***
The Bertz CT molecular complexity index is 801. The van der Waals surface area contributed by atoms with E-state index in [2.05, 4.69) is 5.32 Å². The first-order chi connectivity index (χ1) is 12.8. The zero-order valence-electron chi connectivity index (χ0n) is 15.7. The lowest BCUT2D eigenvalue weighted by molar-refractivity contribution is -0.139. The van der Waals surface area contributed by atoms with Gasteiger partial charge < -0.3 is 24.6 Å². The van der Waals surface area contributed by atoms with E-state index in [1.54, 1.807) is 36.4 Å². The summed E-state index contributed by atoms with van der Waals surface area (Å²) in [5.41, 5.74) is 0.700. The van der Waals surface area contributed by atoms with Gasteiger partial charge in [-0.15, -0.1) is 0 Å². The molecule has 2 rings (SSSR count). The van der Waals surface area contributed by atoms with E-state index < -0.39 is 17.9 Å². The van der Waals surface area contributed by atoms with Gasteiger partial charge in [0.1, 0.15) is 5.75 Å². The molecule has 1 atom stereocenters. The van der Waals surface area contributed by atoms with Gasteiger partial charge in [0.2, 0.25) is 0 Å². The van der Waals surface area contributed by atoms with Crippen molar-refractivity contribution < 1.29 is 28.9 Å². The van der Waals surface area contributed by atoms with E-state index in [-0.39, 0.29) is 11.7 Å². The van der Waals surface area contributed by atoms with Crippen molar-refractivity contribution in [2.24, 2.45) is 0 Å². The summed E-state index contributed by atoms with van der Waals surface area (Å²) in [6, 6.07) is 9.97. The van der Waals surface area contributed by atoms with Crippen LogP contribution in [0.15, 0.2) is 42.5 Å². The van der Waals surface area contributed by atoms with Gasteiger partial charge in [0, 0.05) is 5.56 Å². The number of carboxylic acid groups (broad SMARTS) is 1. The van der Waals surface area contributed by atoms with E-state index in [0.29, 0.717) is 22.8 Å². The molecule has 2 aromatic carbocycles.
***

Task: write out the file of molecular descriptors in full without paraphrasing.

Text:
The Bertz CT molecular complexity index is 801. The van der Waals surface area contributed by atoms with E-state index in [2.05, 4.69) is 5.32 Å². The first-order chi connectivity index (χ1) is 12.8. The zero-order valence-electron chi connectivity index (χ0n) is 15.7. The lowest BCUT2D eigenvalue weighted by molar-refractivity contribution is -0.139. The van der Waals surface area contributed by atoms with Gasteiger partial charge < -0.3 is 24.6 Å². The van der Waals surface area contributed by atoms with E-state index in [1.54, 1.807) is 36.4 Å². The summed E-state index contributed by atoms with van der Waals surface area (Å²) in [5.41, 5.74) is 0.700. The van der Waals surface area contributed by atoms with Gasteiger partial charge in [-0.15, -0.1) is 0 Å². The molecule has 2 rings (SSSR count). The van der Waals surface area contributed by atoms with E-state index < -0.39 is 17.9 Å². The van der Waals surface area contributed by atoms with Gasteiger partial charge in [0.1, 0.15) is 5.75 Å². The molecule has 1 atom stereocenters. The van der Waals surface area contributed by atoms with Gasteiger partial charge in [0.2, 0.25) is 0 Å². The van der Waals surface area contributed by atoms with Crippen molar-refractivity contribution < 1.29 is 28.9 Å². The van der Waals surface area contributed by atoms with E-state index in [-0.39, 0.29) is 11.7 Å². The van der Waals surface area contributed by atoms with Crippen molar-refractivity contribution in [2.24, 2.45) is 0 Å². The summed E-state index contributed by atoms with van der Waals surface area (Å²) in [6, 6.07) is 9.97. The van der Waals surface area contributed by atoms with Crippen LogP contribution in [0.15, 0.2) is 42.5 Å². The van der Waals surface area contributed by atoms with Gasteiger partial charge in [0, 0.05) is 5.56 Å². The number of carboxylic acid groups (broad SMARTS) is 1. The van der Waals surface area contributed by atoms with E-state index in [0.29, 0.717) is 22.8 Å². The molecule has 2 aromatic carbocycles.